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Statistical Design Remains Sticking Point for Proteomics Experiments


NEW YORK (GenomeWeb) – Progress has been made over the past few years on improving the statistical design of proteomics experiments, but the area remains a sticking point for the field, according to several leading researchers.

Issues like small sample cohorts and the use of inappropriate statistical analyses call into question the robustness of some proteomic studies, they said, which can lead to overconfidence in reported results and poor reproducibility down the road.

Olga Vitek, an associate professor at Northeastern University and expert in the statistics of clinical proteomics, suggested that at the root of the problem is a failure by proteomics researchers to thoroughly consider the design of their experiments from a statistical perspective.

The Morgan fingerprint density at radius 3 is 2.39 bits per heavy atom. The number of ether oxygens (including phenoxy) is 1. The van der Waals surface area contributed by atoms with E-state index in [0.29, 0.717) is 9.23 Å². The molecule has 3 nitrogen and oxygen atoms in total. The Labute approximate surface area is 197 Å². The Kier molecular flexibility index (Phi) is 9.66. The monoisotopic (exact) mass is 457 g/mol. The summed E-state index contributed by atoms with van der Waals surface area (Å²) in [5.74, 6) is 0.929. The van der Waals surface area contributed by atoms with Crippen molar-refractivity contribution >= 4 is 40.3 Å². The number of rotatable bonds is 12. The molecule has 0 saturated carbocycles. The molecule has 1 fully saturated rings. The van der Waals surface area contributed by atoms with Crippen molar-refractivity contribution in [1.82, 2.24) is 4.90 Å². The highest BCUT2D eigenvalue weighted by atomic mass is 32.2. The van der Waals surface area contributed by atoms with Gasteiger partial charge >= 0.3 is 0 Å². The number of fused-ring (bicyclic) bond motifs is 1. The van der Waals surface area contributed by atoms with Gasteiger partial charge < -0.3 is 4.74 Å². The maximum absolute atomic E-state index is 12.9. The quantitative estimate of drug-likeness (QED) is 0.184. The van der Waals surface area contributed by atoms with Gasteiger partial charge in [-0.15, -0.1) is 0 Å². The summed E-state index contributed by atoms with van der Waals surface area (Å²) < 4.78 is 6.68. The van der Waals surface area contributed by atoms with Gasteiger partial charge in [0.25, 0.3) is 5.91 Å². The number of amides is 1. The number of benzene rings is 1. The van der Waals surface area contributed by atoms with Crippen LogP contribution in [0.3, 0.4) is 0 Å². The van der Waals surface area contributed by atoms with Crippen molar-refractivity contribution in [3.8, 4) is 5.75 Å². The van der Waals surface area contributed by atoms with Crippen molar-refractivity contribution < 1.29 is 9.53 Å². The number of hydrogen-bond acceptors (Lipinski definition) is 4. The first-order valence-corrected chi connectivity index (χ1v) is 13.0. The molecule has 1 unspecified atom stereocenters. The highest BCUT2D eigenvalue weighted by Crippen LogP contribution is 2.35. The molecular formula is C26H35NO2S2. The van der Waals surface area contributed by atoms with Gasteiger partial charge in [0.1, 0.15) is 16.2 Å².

"The mistake that people make is, they don't really think through this [part], not only in terms of how many replicates they need, but also in terms of how they translate their experimental objective into a statistical or analytical objective," she said. "And because they miss that initial step, they often miss the next step," the number of replicates required. For instance, she said, an experiment aiming to do unsupervised discovery of similarities across replicates is different from one looking to compare average conditions across replicates, which is also different from an experiment looking for predictive biomarkers.

"Different goals require different [statistical methods], and different methods require different samples sizes," Vitek said.

She added that while many proteomics studies use appropriate statistical designs, poorly designed studies are not uncommon.